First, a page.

2015 - 2017
Venice, Veneto, Italy
Last year I was invited to write an article for an international magazine to introduce a few works by ‘emerging photographers’ and during this I realized how many hands were the leading subjects in the pictures. Comparing these hands to many in the history of photography (Dadaism, Surrealism, Constructivism, and 70s performance artists) I realized how prevalent the aesthetic value behind the meaning of this message was. In young contemporary photography, pictures of hands represent deictic gestures depicting an object, an action, a document, or a landscape, as if each photograph of a project represents a syntactic component of a new photographic language: subject, verb, direct object, and a complement of place. The recent contemporary trend of pictures about hands in my opinion can be considered a visual conjugation of the selfie with whom the photographer takes part in the “event” like a performer.
Deep in the hand research, I focused my interest on one gesture, the one that in my opinion could be the most iconic, ambiguous, and versatile: the fist and its polysemy. For two years I’ve researched and collected thousands of fists, I’ve archived the images creating 5 big categories according to Ekman & Friesen’s studies (emblematic, illustrator, expressive, regulator, and adaptor) and I identified about 40 declinations of the meaning of the fist depending on the use of the gesture, the type of information transmitted, the consequences, external conditions, the relationships with verbal behavior, the level of consciousness, intentionality, the movement, the context (country, the period, the position related to the rest of the body) or to the audience: personal or public.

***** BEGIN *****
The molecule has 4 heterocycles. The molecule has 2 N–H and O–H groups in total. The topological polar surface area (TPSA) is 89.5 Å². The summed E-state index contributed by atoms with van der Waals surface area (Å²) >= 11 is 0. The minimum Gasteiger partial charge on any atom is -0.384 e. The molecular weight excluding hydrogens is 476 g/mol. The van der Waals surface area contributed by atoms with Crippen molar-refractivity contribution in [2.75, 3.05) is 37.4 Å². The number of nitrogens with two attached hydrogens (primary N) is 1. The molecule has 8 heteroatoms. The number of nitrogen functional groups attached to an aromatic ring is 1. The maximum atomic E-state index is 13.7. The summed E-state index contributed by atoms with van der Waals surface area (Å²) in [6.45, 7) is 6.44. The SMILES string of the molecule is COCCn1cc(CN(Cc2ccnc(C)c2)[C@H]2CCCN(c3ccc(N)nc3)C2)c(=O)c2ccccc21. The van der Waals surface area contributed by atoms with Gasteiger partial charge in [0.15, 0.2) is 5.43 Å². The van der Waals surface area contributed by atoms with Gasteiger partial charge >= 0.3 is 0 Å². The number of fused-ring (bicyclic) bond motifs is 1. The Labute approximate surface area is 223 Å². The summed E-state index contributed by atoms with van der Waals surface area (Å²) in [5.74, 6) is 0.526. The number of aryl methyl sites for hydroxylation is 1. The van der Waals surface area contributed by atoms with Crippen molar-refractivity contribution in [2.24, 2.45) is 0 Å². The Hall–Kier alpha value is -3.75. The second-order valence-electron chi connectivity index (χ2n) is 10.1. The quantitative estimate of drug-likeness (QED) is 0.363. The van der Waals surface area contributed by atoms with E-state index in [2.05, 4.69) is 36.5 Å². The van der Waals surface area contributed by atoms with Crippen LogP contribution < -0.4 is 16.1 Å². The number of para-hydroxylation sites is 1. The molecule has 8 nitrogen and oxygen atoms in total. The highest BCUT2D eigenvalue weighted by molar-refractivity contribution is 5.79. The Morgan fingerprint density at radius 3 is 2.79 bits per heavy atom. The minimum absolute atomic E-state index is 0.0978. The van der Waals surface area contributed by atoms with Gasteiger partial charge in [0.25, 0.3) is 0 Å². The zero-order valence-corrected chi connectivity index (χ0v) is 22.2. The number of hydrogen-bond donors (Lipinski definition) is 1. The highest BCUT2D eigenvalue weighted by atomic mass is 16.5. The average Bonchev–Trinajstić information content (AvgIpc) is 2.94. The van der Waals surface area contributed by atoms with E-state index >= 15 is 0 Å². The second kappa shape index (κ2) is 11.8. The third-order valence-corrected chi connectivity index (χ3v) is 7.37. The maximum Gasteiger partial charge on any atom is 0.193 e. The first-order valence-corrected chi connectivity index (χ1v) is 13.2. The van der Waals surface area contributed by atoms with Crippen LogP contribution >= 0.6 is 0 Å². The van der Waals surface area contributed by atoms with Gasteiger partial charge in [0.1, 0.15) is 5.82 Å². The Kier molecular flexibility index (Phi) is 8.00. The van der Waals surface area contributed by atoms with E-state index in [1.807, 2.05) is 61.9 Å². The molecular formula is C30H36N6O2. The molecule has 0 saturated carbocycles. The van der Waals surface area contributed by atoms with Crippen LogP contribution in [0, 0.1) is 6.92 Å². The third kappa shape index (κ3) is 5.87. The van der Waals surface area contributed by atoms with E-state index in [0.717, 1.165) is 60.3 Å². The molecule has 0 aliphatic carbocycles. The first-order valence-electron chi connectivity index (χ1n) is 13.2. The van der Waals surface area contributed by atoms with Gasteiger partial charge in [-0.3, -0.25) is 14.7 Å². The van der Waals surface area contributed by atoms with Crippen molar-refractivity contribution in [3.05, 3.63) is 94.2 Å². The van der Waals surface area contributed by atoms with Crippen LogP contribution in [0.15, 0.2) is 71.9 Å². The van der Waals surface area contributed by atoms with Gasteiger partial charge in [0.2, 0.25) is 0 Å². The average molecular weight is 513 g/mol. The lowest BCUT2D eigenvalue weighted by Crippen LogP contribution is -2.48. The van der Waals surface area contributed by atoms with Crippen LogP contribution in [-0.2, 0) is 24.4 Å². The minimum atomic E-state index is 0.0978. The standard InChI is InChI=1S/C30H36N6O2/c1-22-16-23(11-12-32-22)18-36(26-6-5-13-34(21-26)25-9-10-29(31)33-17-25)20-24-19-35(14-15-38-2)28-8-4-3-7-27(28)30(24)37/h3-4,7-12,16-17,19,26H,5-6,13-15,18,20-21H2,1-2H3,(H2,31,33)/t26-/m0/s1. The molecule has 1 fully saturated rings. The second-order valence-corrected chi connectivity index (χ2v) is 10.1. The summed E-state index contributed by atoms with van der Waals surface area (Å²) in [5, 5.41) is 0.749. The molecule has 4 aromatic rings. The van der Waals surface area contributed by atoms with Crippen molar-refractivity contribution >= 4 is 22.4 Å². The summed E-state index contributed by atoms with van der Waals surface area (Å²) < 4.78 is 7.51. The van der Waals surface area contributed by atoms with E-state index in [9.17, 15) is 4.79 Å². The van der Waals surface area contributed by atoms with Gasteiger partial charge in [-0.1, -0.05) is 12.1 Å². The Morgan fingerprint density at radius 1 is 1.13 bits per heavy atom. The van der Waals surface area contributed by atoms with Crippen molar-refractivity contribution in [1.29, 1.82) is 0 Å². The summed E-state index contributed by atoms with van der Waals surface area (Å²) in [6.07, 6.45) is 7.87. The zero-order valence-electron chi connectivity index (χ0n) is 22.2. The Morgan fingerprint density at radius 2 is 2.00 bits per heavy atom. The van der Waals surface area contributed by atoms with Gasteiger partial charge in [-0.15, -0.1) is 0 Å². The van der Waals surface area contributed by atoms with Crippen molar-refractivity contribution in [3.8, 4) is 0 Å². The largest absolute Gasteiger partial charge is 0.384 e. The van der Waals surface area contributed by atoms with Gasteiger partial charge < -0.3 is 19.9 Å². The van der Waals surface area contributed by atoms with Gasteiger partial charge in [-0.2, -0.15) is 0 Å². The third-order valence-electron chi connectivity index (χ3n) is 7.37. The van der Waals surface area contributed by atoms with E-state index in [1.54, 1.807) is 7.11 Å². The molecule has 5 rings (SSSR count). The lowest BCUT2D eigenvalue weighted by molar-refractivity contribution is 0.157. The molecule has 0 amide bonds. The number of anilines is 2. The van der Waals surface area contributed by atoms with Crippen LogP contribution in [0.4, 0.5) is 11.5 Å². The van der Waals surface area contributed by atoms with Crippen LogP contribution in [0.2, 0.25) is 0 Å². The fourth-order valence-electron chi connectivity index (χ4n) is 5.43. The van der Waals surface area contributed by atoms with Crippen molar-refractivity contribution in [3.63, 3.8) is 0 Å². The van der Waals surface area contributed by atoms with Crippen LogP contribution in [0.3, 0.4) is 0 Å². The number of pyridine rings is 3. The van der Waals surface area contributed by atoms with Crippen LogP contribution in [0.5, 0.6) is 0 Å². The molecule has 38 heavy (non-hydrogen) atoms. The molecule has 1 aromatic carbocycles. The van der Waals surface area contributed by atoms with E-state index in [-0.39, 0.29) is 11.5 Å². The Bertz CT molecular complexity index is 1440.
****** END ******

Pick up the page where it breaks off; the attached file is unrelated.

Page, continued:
I’ve archived power fists with political significance, symbols of solidarity and support, strength, defiance, resistance or victory, symbols of opposition, expressive gestures of aggression, exultation, fear, happiness, meditation, range, regret, suffering, superiority, threat, the game rock paper scissors, stealing the nose, “the fig sign”, bras d’honneur, salute in Egyptian, the fist bump by Obama, units of measurement, reflexes used while dancing, coughing, rigor mortis, running, singing, watching the clock, tolerance to pain, neonatal reflexes etc…
Every picture in the archive is considered as a codification of the gesture, corresponding a non-verbal act with its signification. Then, in a second step, the fists are associated in diptych, sequences, and an atlas using images from the fist archive by metonymic and iconological relations. This process aims to give a second reflection, like the study of the movement and the opposed political environment (black panthers, KKK, feminism, communism, fascism etc...). Tracing the history of the recent revolutions and protests I’ve realized that the story of the political clenched fist can be considered younger than the discovery of photography itself. A raised fist appeared for the first time as a political sign in a painting in 1848 by Daumier representing a woman during the Third French Revolution, until that time fists were just expressions of human nature. The first time a fist has been used as a collective symbol of solidarity was by the Industrial Workers of the World (IWW) on June 30, 1917. Looking for important revolutionaries of the last century I realised that the only images of Che Guevara and Lenin with clenched fists are the ones caused by rigor mortis.
In this way, images from contemporary history are arranged by a visual order rather than a chronological one, focused on some topics and fragments to enter gradually into the semantic of the fist. The fist is one of the most simple and human gestures that belong to any culture, a kind of primitive ambiguous gesture, more universal than the alphabet and Arabic numerals, experimented by everyone even from neonatal and at the same time its interpretation can be hard, especially if de-contextualized and if the fists are closed-up. The project is in progress and it is focused on the augmented ambiguity of a photograph on the web, when an image detached by a text acquires more possibility of misunderstanding especially when it is floating without any information to the context. The fist photos will be like stills of silent screams where the message and the historical context needs still to be found.
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